‘He has the gift of story telling.’- John Idris Jones
Coming back home from the Far East after years serving in Burma, George Brinley Evans returns to his home in Banwen, Dulais Valley, South Wales, to find that the ex-servicemen are being treated as traitors – ‘Churchill’s army’ – by the ferociously Communist self-appointed commissars of the local colliery.
But that’s not all George has on his plate. There’s the fish and chip shop, the ice cream round, the Billiard Hall, the boxing club, Saturday afternoon football in bombed-out Swansea, and getting enough black market coupons off Jack Bach the butcher’s wife to buy a suit and marry beautiful, dark-haired Peggy the Papers.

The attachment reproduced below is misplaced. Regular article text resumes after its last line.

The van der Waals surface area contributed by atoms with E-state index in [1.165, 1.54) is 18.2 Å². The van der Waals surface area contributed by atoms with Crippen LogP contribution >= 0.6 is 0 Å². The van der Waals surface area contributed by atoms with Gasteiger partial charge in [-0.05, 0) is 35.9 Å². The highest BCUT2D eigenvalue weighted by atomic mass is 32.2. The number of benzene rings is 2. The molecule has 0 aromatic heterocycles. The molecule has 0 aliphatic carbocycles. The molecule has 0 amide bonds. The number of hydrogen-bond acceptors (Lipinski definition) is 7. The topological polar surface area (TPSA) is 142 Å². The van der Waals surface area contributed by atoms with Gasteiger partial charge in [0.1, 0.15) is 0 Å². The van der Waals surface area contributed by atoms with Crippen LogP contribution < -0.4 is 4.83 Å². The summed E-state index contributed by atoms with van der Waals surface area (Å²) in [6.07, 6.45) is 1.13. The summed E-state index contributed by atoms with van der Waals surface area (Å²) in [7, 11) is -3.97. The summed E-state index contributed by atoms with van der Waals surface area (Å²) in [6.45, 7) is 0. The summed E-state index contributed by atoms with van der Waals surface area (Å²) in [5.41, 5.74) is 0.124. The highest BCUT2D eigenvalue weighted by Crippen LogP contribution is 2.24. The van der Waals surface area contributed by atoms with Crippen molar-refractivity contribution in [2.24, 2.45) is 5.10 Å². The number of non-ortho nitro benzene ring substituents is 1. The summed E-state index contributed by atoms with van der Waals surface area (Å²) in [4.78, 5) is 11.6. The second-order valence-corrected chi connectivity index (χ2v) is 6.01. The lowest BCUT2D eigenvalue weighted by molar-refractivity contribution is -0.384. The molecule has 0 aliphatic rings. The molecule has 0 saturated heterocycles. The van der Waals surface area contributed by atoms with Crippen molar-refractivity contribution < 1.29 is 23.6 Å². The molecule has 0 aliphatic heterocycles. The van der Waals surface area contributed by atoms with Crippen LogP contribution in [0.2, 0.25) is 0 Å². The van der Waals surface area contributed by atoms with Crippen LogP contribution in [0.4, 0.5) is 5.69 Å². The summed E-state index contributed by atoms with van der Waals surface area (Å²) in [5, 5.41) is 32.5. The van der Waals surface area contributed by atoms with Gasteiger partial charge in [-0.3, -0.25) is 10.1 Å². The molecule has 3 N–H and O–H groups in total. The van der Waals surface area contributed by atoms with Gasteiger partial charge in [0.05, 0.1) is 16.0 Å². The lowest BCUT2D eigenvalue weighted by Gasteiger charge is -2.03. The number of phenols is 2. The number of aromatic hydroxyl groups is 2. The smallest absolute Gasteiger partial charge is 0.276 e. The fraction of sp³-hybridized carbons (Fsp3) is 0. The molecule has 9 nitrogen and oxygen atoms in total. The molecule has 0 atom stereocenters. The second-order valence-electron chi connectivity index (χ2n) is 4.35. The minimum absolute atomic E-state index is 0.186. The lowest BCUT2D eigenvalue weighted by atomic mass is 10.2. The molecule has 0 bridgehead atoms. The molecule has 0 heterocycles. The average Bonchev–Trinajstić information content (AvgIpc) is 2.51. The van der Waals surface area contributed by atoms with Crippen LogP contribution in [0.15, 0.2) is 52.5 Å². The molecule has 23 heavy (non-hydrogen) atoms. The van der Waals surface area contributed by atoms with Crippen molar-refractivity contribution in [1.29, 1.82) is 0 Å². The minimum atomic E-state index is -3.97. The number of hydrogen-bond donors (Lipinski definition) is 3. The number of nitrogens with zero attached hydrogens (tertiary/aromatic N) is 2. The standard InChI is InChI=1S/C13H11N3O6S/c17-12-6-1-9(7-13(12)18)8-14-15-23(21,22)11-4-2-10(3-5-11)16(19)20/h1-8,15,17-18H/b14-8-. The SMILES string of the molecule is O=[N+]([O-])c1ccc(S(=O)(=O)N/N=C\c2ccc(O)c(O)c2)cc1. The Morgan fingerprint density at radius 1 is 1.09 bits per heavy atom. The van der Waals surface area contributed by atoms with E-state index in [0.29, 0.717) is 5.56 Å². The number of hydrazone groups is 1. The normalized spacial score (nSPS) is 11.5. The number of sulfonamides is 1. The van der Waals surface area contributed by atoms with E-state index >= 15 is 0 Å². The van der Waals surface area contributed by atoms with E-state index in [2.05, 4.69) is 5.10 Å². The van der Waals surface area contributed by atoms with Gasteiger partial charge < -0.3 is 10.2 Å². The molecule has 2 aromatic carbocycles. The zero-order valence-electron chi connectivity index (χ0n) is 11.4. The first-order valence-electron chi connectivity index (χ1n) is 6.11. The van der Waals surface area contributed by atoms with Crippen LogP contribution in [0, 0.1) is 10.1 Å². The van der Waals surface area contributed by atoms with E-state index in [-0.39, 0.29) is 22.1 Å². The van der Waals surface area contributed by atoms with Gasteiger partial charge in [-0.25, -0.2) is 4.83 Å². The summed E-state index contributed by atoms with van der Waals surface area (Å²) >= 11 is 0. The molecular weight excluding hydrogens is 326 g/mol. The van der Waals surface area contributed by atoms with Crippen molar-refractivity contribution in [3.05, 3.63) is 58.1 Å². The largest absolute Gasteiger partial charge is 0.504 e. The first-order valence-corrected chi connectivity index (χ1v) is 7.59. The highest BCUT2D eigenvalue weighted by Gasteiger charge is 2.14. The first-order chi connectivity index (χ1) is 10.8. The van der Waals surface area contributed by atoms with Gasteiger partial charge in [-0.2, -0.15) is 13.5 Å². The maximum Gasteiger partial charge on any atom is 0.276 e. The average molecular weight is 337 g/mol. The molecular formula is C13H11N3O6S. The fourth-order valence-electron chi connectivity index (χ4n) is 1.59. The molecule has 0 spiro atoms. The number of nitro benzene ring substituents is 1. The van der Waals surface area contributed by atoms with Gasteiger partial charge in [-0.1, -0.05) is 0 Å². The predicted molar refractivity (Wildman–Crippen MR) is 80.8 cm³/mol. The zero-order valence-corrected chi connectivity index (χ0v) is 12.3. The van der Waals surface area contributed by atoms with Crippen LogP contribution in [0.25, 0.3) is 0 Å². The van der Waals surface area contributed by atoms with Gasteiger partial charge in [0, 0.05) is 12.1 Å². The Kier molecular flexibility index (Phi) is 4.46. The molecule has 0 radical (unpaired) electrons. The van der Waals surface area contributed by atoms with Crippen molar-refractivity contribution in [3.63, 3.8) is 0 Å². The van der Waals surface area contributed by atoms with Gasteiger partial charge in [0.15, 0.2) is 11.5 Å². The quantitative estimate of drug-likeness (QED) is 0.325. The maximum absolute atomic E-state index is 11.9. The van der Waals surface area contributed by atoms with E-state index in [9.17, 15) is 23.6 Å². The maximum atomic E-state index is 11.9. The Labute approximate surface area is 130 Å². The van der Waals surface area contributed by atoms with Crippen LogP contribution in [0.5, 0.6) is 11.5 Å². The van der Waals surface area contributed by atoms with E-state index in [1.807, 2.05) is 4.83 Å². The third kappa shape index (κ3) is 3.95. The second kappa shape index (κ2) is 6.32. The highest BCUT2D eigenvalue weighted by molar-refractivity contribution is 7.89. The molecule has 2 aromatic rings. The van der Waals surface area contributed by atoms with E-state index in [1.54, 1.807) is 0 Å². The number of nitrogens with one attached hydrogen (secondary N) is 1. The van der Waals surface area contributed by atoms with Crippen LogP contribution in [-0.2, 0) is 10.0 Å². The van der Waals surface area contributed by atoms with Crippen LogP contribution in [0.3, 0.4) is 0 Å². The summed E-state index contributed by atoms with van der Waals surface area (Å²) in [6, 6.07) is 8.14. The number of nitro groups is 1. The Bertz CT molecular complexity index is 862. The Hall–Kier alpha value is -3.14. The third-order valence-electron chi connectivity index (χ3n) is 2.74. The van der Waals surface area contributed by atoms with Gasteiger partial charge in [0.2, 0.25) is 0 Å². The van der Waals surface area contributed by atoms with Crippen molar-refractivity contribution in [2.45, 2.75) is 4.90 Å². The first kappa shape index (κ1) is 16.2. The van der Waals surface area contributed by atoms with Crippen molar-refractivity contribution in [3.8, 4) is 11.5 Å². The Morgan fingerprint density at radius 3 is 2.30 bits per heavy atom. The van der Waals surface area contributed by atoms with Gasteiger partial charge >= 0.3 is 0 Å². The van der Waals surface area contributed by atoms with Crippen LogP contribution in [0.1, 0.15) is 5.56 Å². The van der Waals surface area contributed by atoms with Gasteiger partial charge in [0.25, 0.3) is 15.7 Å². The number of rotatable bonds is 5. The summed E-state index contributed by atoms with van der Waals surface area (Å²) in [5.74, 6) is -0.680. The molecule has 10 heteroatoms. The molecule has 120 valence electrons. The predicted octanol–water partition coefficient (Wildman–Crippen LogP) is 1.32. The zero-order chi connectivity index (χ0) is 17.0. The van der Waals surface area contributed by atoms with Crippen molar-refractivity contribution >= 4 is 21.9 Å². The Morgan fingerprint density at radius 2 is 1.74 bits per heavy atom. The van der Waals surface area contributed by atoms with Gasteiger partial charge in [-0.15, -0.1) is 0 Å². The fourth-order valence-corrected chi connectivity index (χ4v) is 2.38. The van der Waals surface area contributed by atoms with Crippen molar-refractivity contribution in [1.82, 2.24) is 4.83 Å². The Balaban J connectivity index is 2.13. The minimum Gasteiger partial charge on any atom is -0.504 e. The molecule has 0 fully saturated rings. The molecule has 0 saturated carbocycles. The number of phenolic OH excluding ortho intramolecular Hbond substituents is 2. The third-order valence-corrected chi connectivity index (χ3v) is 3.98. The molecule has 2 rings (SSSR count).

As a painter, George has been praised for ‘just painting what he sees’, and this book is an astonishingly clear-eyed look back over a long lifetime in one community. Conversations fifty or sixty years ago, tales of drunken colliers and runaway ponies, births and deaths, trips to London and Cardiff, all are remembered and told with vivid clarity and directness.
George Brinley Evans was born in 1925. Aged 14, he began working in the Banwen Colliery in 1939 and then served in Burma with the 12th Army during the second world war. During his working life he became an established painter and despite losing an eye in an accident, also began to develop as a sculptor and writer. He published his first book, Boys of Gold, at the age of 77.